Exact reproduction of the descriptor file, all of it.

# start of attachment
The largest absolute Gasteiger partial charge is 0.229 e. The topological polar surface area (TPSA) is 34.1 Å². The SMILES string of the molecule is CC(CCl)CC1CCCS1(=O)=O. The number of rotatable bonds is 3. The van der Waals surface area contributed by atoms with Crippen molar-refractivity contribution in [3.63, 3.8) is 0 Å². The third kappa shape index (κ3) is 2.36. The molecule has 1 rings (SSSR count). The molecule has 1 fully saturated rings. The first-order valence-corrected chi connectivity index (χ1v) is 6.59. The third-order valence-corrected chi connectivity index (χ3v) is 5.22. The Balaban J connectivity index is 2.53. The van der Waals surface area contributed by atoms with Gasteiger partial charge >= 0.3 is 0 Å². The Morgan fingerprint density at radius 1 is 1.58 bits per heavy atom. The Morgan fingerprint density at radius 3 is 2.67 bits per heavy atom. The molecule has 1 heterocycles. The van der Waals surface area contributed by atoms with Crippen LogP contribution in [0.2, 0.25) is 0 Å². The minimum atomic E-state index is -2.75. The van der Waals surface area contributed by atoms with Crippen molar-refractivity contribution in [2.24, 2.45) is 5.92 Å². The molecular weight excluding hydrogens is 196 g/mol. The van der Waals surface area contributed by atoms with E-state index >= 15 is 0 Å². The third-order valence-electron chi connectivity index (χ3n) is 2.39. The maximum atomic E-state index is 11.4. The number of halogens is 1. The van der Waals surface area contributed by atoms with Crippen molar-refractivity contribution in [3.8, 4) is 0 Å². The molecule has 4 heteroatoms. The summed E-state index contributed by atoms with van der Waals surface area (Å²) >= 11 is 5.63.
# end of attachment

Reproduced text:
The largest absolute Gasteiger partial charge is 0.229 e. The topological polar surface area (TPSA) is 34.1 Å². The SMILES string of the molecule is CC(CCl)CC1CCCS1(=O)=O. The number of rotatable bonds is 3. The van der Waals surface area contributed by atoms with Crippen molar-refractivity contribution in [3.63, 3.8) is 0 Å². The third kappa shape index (κ3) is 2.36. The molecule has 1 rings (SSSR count). The molecule has 1 fully saturated rings. The first-order valence-corrected chi connectivity index (χ1v) is 6.59. The third-order valence-corrected chi connectivity index (χ3v) is 5.22. The Balaban J connectivity index is 2.53. The van der Waals surface area contributed by atoms with Gasteiger partial charge >= 0.3 is 0 Å². The Morgan fingerprint density at radius 1 is 1.58 bits per heavy atom. The Morgan fingerprint density at radius 3 is 2.67 bits per heavy atom. The molecule has 1 heterocycles. The van der Waals surface area contributed by atoms with Crippen LogP contribution in [0.2, 0.25) is 0 Å². The minimum atomic E-state index is -2.75. The van der Waals surface area contributed by atoms with Crippen molar-refractivity contribution in [2.24, 2.45) is 5.92 Å². The molecular weight excluding hydrogens is 196 g/mol. The van der Waals surface area contributed by atoms with E-state index >= 15 is 0 Å². The third-order valence-electron chi connectivity index (χ3n) is 2.39. The maximum atomic E-state index is 11.4. The number of halogens is 1. The van der Waals surface area contributed by atoms with Crippen molar-refractivity contribution in [3.8, 4) is 0 Å². The molecule has 4 heteroatoms. The summed E-state index contributed by atoms with van der Waals surface area (Å²) >= 11 is 5.63.